Secretary’s Memoranda, lot 53 D 444, “Staff Meetings January–June 1952”

No. 83
Memorandum of the Secretary of State’s Daily Staff Meeting1

SM N–22

[Here follow seven numbered paragraphs in which those present at the meeting discussed the military situation in Korea, Communist propaganda activities, the Japanese Peace Treaty, Bolivia, and countervailing duties.]

Soviet Note on Germany

Mr. Jessup explained that there had been no preliminary talks with the French and British because we had decided to wait for the note,2 rather than theorize on what we might do when the note arrived. The Secretary asked what our general objective was in these series of notes. Mr. Jessup explained that some people feel that if we get started on talks with the Soviets, it will delay things in Germany. Mr. Jessup said that he was not sure that this was true. He felt that perhaps “medium-level” talks would not have a delaying effect on our objectives in Germany.

Mr. Bohlen suggested that it might be wise to get a strong statement of our policy on Germany and include this in our next note. Then we might call a meeting of the High Commissioners or their deputies in order to discuss what might be done on Germany. The difficulty in this proposal obviously is our getting a strong statement which would have the proper safeguards in it.

(The Secretary had to leave the meeting at this point.)

Mr. Bohlen felt that we would be in a better position propaganda-wise if we were meeting with the Soviets, so that we could make counter points at the same time that they make their proposals. Mr. Bohlen’s general reaction to the note was that it did not say anything. Mr. Jessup felt that there was one inconsistency in the note in the third paragraph. He felt that the third paragraph accepted our idea of “stages” and perhaps we should pick up this interpretation of acceptance in our response to the note.
Mr. McDermott stated that the note probably will be published on Friday. He said that it has been suggested to him by correspondents, and he agrees, that Mr. Bohlen, or someone else, might meet with the press and tell them what is in the note and state our general attitude towards it. Mr. McDermott felt that the press needed guidance and if we did not talk to them about the note, they would have a week-end free to offer their various interpretations, which might be unfortunate. Mr. Bohlen explained that the usual practice is to release such notes in Moscow on the evening radio, which might be early Saturday morning our time. He felt that we should not reveal the content until Moscow releases it, because the practice of 48 hours between delivery of notes and releasing the texts is important to us and should be maintained. He suggested that we might send a telegram to Paris and London in an effort to get an agreed noncommittal line which might be expressed. At least, we could explain to the British and French what we plan to do in briefing our press.3 Mr. Bohlen suggested that we should merely analyze the note, because it is clear that we will not know our position and will not have consulted the British and French by the time of the briefing.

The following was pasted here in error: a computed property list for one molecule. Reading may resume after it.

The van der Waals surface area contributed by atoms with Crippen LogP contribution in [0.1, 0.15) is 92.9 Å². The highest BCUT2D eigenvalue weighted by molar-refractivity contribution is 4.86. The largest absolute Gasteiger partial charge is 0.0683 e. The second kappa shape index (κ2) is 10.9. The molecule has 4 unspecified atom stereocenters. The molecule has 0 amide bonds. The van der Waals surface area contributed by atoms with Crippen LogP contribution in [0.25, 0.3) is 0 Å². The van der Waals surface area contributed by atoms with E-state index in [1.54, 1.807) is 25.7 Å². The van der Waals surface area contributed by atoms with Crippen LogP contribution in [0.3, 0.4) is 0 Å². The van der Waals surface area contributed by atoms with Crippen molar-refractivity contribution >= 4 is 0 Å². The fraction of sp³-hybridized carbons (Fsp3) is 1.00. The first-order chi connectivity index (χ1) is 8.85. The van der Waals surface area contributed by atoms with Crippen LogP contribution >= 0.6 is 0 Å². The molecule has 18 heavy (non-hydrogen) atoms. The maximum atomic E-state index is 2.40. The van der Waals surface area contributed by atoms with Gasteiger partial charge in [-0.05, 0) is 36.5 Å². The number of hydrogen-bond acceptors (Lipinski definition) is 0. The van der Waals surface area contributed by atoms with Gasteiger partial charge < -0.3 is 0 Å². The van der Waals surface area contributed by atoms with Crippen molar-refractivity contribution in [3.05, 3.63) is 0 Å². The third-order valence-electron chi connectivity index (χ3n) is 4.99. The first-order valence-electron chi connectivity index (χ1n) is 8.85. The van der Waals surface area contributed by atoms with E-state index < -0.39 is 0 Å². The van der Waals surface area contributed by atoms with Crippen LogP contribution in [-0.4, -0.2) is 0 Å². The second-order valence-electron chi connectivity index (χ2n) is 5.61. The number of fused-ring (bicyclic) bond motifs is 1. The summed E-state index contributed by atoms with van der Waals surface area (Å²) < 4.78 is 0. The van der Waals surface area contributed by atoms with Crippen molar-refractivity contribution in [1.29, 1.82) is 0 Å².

There appeared to be general agreement that such a briefing session should be held, if possible, in order to analyze the note for the benefit of the press. It was further agreed that the people in the various offices in the Department should be advised that they should not talk to the press on this matter. A meeting of interested officers was planned for later in the day to discuss the note.4
  1. The source text bears no indication of the drafter of the memorandum or of the participants in the meeting other than those referred to in the numbered paragraphs.
  2. Supra.
  3. A telegram along these lines was sent to London, Paris, Bonn, and Moscow at 3:05 p.m. on Apr. 10. (Telegram 5113 to London, 662.001/4–1052)
  4. No record found in Department of State files.